Leadership is about influencing people in a specific direction, but sometimes that direction needs to change.
A book I just read provides a great framework to figure out when you need to change, and what strategic direction to head.
But more importantly, it also provides several effective tools to help us drive change when the time comes, and that’s what made this book a winner for me. Read on, if you are interested in driving change in your organization.
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Blood in the Water
When I picked up Blue Ocean Strategy by W. Chan Kim and Renée Mauborgne, I thought it was going to be all about what the title suggests – developing successful business strategies, (possibly with some kind of nautical theme).
It was about strategy. The authors had a lot to say about the process of identifying where your company stands in the market place and how the struggle for customers can leave the waters bloody from cut-throat competition (the red ocean).
They presented a simple tool for figuring out how to differentiate your offerings so that you can enter uncontested market space and make the competition irrelevant (the blue ocean).
But what I really liked about this book was that the authors didn’t leave you hanging there, with a new strategy and no plan to actually execute it.
They tackled the harder question: How do you drive change? How do you get everyone on board so you can effectively implement these great new ideas.
In the second half of the book, Kim and Mauborgne provide lots of great tools and approaches to help us overcome organizational inertia effectively. Here are two of my favorite examples.
Riding the “Electric Sewer”
New York City in the early 1990s was verging on anarchy. Crime was rampant. Murders were at an all-time high. Muggings, mafia hits and armed robbery were commonplace.
The city hired Bill Bratton as Police Chief to try to turn things around. The first thing he had to do was to get his other leaders to realize that there was a need for strategic change.
One specific problem had to do with the subway system. Conditions were so bad underground that New Yorkers had dubbed it the “electric sewer.” Gangs of youth patrolled the cars, winos languished on the benches, aggressive beggars accosted them.
To the average citizen a simple commute had become fraught with danger. As a result of their fears, riders were boycotting the subways, and revenues were plummeting.
Yet Transit Police didn’t see the problem. Their statistics showed that only 3% of the city’s major crimes happened on the subway. They didn’t believe that the subways were something to be concerned about.
To force a change, Bratton knew he had to break the prevailing police mindset, and it wasn’t going to happen with numbers. How could he accomplish this?
He began by riding the “electric sewer” himself, both day and night. And he made his top and middle brass do it, too.
Their up-close and personal experience with the daily risks and fears faced by the average commuter very quickly made the problem real to them, and made them more receptive to a strategic shift.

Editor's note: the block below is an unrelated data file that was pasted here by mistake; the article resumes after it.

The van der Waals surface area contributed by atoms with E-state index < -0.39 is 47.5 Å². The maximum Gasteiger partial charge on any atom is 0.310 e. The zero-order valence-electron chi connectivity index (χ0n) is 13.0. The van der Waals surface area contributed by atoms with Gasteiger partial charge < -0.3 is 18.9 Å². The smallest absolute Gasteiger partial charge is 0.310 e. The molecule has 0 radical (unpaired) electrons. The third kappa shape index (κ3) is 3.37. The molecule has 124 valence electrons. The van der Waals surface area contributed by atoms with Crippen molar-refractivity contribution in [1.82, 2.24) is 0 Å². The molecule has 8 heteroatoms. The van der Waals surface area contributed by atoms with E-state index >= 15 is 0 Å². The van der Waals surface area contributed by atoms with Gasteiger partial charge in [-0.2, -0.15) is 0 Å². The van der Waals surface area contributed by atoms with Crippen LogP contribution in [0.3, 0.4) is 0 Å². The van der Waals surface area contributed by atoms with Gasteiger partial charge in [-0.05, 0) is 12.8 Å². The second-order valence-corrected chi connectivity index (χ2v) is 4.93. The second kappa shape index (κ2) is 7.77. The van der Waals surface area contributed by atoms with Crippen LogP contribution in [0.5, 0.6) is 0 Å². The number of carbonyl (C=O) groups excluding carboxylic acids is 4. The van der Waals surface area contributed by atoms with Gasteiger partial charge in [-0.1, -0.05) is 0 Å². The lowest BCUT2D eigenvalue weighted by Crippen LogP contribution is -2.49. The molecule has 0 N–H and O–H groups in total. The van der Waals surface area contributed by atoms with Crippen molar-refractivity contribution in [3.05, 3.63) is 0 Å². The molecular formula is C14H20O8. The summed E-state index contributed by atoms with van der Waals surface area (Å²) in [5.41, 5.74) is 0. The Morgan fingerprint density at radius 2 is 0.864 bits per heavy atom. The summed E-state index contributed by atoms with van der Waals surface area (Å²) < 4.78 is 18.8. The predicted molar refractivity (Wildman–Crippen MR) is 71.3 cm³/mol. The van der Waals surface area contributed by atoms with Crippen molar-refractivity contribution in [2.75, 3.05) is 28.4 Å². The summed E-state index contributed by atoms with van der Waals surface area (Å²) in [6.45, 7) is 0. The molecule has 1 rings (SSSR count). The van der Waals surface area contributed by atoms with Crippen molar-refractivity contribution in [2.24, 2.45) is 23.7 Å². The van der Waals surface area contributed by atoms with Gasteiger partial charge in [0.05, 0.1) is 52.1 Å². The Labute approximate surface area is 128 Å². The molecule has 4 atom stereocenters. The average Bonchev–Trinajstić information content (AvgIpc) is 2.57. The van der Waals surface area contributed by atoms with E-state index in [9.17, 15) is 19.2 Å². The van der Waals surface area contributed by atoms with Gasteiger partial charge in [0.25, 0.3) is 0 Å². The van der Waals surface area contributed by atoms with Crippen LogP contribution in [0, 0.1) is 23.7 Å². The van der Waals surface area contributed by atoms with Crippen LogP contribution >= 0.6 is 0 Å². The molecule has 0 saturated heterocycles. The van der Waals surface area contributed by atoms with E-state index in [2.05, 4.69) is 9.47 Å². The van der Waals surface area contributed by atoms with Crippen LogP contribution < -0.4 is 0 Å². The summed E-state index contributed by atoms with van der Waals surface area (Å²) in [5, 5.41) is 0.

In a second example, when Bratton was still working in Massachusetts, the Transportation Authority had decided to cut costs by buying smaller squad cars. Smaller cars would be cheaper to purchase and less expensive to maintain. On paper, the numbers made total sense.
But Bratton disagreed with the plan; his police needed the larger cars in order to do their job effectively.
To fight the initiative, he could have engaged in a battle for a bigger budget. But the outcome would be uncertain; he might end up with the smaller cars anyway.
Instead, he changed the strategic mind set a different way. He invited the General Manager to ride with him to see his district.
Bratton picked up the manager in a small car, just like the ones he proposed buying. Before arriving, he jammed the seats forward the way it would be if there were a criminal in the back seat. He wore his police belt with cuffs and gun to demonstrate how cramped it would be for the policemen in the front seats.
Then he proceeded to drive over every pothole he could find during the tour.
It only took two hours, and the Manager had seen enough. Having experienced the ugly reality of what the smaller cars would mean to the police in the streets, he understood that the numbers on his charts didn’t tell the whole story.
Bratton got the larger cars he always knew his force needed.
How Leaders Drive Change – The Takeaway
The hardest part about driving change can be getting people to understand the need to make a strategic shift in the first place. Kim and Maugorgne call what Bratton did in these examples a part of “tipping point leadership.”
If you are trying to drive change, numbers alone aren’t compelling enough to make it happen, least not quickly. Numbers can be manipulated. They can be misinterpreted. And they don’t stick: they aren’t visceral.
Instead of relying on numbers, tipping point leadership looks to a much more persuasive way to get people to see the need for change: taking them down to the trenches and experiencing harsh reality first hand. People remember and respond much more strongly to what they have seen and felt for themselves.
Blue Ocean Strategy has a lot to offer for anyone interested in figuring out what direction to take their team. It’s a good book about strategy.
But for my money, there’s just as much value in the many practical approaches the authors give us to actually drive change in our organizations.
Because it’s good to have a strategy, but it’s better when you have an effective strategy to implement that strategy.
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